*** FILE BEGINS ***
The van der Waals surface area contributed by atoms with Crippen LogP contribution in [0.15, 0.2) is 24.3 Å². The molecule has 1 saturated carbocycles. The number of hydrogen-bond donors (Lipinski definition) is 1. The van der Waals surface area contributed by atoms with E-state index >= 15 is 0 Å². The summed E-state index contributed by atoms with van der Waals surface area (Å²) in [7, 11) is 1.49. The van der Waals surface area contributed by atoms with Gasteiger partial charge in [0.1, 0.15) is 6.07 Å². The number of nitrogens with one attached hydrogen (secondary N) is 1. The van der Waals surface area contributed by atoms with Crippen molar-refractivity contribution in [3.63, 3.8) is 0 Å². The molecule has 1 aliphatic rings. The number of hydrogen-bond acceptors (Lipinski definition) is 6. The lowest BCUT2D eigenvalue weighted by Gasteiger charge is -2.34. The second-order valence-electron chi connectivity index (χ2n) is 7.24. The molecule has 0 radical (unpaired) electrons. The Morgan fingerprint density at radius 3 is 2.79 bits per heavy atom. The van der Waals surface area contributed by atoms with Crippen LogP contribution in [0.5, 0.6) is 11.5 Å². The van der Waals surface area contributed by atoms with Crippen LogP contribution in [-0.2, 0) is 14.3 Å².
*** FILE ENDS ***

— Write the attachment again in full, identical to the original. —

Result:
The van der Waals surface area contributed by atoms with Crippen LogP contribution in [0.15, 0.2) is 24.3 Å². The molecule has 1 saturated carbocycles. The number of hydrogen-bond donors (Lipinski definition) is 1. The van der Waals surface area contributed by atoms with E-state index >= 15 is 0 Å². The summed E-state index contributed by atoms with van der Waals surface area (Å²) in [7, 11) is 1.49. The van der Waals surface area contributed by atoms with Gasteiger partial charge in [0.1, 0.15) is 6.07 Å². The number of nitrogens with one attached hydrogen (secondary N) is 1. The van der Waals surface area contributed by atoms with Crippen molar-refractivity contribution in [3.63, 3.8) is 0 Å². The molecule has 1 aliphatic rings. The number of hydrogen-bond acceptors (Lipinski definition) is 6. The lowest BCUT2D eigenvalue weighted by Gasteiger charge is -2.34. The second-order valence-electron chi connectivity index (χ2n) is 7.24. The molecule has 0 radical (unpaired) electrons. The Morgan fingerprint density at radius 3 is 2.79 bits per heavy atom. The van der Waals surface area contributed by atoms with Crippen LogP contribution in [0.5, 0.6) is 11.5 Å². The van der Waals surface area contributed by atoms with Crippen LogP contribution in [-0.2, 0) is 14.3 Å².